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View Diary: Supreme Court puts Utah marriage equality on hold for now (363 comments)

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  •  How is it not at issue? If those marriages are (0+ / 0-)

    retroactively invalidated then many of those 900 couples will be facing fraud charges.  Sounds like an ex post facto issue to me.

    You have watched Faux News, now lose 2d10 SAN.

    by Throw The Bums Out on Mon Jan 06, 2014 at 12:47:27 PM PST

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    •  No they won't. (2+ / 0-)
      Recommended by:
      Darmok, craigkg

      Unless they made false representations wholly unrelated to the fact that they are same-sex couples, there won't be any fraud at all.  They got married pursuant to a duly-issued judgment of a federal district court.

      I have no idea where you see a fraud in all this.

      "Ça c'est une chanson que j'aurais vraiment aimé ne pas avoir écrite." -- Barbara

      by FogCityJohn on Mon Jan 06, 2014 at 12:51:48 PM PST

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      •  Because they claimed to be legally married (0+ / 0-)

        when they weren't.  In other words, because their marriage never actually happened in the first place that means their statement that they were married was a lie.

        You have watched Faux News, now lose 2d10 SAN.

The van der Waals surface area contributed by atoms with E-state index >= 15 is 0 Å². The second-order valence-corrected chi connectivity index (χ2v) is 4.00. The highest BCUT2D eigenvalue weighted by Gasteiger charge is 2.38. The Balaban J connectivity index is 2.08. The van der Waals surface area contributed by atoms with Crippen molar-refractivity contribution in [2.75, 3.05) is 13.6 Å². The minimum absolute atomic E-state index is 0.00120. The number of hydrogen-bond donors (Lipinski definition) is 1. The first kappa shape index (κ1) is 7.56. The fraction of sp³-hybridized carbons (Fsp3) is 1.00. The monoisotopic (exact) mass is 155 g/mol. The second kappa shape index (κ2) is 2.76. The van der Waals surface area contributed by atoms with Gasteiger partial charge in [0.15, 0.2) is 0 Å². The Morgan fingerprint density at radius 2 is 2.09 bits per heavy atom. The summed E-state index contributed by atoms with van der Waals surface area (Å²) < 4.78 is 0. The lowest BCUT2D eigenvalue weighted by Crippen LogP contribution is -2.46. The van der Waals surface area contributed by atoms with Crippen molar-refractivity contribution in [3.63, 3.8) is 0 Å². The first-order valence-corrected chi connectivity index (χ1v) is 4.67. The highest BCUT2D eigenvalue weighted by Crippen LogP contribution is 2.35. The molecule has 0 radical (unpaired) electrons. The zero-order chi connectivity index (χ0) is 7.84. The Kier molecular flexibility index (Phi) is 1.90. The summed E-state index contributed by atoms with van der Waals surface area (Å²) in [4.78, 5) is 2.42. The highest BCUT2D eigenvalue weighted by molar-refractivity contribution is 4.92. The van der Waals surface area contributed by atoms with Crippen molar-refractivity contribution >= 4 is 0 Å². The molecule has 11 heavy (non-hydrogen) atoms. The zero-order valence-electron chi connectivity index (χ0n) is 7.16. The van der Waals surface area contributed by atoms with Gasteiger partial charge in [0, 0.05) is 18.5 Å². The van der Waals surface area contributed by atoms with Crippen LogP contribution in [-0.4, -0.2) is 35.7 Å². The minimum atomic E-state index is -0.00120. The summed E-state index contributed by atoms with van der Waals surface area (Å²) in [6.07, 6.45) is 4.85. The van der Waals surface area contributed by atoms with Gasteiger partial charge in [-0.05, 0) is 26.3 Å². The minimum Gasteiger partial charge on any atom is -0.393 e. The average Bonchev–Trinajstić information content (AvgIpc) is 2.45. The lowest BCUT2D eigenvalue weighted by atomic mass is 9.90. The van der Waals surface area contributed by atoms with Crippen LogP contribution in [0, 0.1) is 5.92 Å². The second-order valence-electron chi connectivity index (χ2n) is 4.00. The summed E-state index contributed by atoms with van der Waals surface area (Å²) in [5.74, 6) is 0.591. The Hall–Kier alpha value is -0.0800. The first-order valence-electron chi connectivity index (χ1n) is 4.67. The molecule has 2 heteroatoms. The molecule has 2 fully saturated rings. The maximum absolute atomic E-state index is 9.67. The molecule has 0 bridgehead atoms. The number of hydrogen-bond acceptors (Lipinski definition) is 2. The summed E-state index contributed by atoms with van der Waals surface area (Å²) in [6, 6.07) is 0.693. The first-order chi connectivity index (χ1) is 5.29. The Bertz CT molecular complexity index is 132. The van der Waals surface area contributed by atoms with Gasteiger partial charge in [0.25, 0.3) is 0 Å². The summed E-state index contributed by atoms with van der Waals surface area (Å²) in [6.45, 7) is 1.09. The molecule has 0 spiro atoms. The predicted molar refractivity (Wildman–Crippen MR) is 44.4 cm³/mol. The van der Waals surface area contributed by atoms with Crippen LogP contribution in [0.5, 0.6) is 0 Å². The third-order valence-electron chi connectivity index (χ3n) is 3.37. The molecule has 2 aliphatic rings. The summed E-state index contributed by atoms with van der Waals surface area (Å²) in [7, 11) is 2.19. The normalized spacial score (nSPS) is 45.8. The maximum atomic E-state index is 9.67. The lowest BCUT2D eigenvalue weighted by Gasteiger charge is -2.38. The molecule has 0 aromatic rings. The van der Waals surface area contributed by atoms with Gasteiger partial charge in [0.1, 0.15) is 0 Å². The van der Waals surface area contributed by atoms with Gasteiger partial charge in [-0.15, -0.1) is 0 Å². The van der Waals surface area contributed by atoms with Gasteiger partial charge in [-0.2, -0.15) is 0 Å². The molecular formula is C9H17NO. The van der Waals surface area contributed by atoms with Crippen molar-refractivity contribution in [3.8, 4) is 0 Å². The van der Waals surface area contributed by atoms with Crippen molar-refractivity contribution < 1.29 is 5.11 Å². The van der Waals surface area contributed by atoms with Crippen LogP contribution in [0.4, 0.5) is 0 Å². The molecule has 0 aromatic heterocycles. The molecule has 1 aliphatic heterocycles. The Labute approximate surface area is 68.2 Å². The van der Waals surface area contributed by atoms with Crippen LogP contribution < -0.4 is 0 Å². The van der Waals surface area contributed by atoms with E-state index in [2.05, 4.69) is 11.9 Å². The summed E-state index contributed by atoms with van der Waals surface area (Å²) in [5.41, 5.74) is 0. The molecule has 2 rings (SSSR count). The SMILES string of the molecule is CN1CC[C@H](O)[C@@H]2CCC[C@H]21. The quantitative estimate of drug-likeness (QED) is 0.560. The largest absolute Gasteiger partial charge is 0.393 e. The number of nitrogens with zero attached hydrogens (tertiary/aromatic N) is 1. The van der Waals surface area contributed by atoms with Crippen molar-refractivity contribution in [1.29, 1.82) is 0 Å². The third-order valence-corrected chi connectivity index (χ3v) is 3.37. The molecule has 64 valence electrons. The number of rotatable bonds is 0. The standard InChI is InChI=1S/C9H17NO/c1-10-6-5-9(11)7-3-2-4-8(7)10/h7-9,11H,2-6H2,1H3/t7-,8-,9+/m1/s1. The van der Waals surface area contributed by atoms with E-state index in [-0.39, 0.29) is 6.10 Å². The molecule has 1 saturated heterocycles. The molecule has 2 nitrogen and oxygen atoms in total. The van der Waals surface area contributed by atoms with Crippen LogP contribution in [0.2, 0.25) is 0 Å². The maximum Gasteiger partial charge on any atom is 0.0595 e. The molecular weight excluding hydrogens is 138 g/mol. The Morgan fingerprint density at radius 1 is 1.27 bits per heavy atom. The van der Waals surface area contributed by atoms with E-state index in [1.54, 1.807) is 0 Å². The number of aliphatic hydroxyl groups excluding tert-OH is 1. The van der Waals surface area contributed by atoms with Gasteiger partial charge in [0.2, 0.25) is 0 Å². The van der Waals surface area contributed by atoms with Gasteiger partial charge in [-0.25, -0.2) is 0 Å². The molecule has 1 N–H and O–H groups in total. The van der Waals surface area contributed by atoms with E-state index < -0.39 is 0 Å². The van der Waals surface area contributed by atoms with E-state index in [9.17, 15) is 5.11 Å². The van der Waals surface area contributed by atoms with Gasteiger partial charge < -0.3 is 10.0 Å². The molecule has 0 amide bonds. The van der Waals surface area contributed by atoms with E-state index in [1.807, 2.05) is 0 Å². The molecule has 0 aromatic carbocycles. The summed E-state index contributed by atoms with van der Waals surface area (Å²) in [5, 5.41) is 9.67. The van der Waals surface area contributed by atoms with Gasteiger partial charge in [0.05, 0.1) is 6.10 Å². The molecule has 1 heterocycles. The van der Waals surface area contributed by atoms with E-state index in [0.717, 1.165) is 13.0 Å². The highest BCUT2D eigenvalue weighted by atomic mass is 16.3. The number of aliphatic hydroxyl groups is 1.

by Throw The Bums Out on Mon Jan 06, 2014 at 12:59:27 PM PST

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        •  Um . . . (2+ / 0-)
          Recommended by:
          Darmok, craigkg

          No, they were very much legally married, even if it later turns out that an appellate court overturns Judge Shelby's decision.  These couples married pursuant to a perfectly lawful federal court order.  So please, stop with this nonsense about "fraud" and "lies."

          "Ça c'est une chanson que j'aurais vraiment aimé ne pas avoir écrite." -- Barbara

          by FogCityJohn on Mon Jan 06, 2014 at 01:17:19 PM PST

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          •  No, if Shelby's decision is overturned then (0+ / 0-)

            it is as if they were never married in the first place because the marriage was not legal.  Remember, ignorance is no excuse in the eyes of the law.

            You have watched Faux News, now lose 2d10 SAN.

            by Throw The Bums Out on Mon Jan 06, 2014 at 01:20:13 PM PST

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            •  FCJ is a lawyer... (2+ / 0-)
              Recommended by:
              Darmok, FogCityJohn

              ...and knows what he is talking about. There is no fraud. Those couples were married when the state was under a valid court order. The fact the court's order was later stayed does not affect the legality of the marriages. It was valid at the time and the marriage duly solemnized in accordance with the law at the time. In fact, trying to undo the marriage after the fact would likely raise even hairier constitutional implications for Utah under the federal Privileges or Immunities Clause of the the 14th Amendment in the very narrow application the clause has left. For all intents and purposes, those 900 couples, like the ones in California prior to Prop 8 passage, are married.

              "Lesbian and gay people are a permanent part of the American workforce, who currently have no protection from the arbitrary abuse of their rights on the job." --Coretta Scott King

              by craigkg on Mon Jan 06, 2014 at 01:35:55 PM PST